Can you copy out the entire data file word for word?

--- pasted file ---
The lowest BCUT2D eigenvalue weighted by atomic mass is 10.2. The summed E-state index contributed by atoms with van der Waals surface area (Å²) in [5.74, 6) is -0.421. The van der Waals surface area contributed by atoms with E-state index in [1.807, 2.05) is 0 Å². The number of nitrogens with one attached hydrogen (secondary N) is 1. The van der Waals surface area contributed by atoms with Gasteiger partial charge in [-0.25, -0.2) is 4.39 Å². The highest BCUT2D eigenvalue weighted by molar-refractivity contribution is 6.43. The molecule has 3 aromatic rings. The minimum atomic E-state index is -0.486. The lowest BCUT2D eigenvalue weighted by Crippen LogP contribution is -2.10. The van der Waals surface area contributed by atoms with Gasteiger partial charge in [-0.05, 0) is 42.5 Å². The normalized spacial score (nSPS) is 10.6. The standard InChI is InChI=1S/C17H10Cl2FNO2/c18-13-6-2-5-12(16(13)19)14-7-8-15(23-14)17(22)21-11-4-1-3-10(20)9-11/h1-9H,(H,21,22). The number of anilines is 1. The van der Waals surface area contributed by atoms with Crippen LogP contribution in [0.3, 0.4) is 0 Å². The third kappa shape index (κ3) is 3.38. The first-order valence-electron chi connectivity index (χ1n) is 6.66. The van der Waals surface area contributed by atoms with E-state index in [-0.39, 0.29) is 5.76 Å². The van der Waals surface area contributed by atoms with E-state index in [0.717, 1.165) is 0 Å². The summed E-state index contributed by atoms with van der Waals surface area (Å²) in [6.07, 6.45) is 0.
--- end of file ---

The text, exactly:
The lowest BCUT2D eigenvalue weighted by atomic mass is 10.2. The summed E-state index contributed by atoms with van der Waals surface area (Å²) in [5.74, 6) is -0.421. The van der Waals surface area contributed by atoms with E-state index in [1.807, 2.05) is 0 Å². The number of nitrogens with one attached hydrogen (secondary N) is 1. The van der Waals surface area contributed by atoms with Gasteiger partial charge in [-0.25, -0.2) is 4.39 Å². The highest BCUT2D eigenvalue weighted by molar-refractivity contribution is 6.43. The molecule has 3 aromatic rings. The minimum atomic E-state index is -0.486. The lowest BCUT2D eigenvalue weighted by Crippen LogP contribution is -2.10. The van der Waals surface area contributed by atoms with Gasteiger partial charge in [-0.05, 0) is 42.5 Å². The normalized spacial score (nSPS) is 10.6. The standard InChI is InChI=1S/C17H10Cl2FNO2/c18-13-6-2-5-12(16(13)19)14-7-8-15(23-14)17(22)21-11-4-1-3-10(20)9-11/h1-9H,(H,21,22). The number of anilines is 1. The van der Waals surface area contributed by atoms with Crippen LogP contribution in [0.3, 0.4) is 0 Å². The third kappa shape index (κ3) is 3.38. The first-order valence-electron chi connectivity index (χ1n) is 6.66. The van der Waals surface area contributed by atoms with E-state index in [-0.39, 0.29) is 5.76 Å². The van der Waals surface area contributed by atoms with E-state index in [0.717, 1.165) is 0 Å². The summed E-state index contributed by atoms with van der Waals surface area (Å²) in [6.07, 6.45) is 0.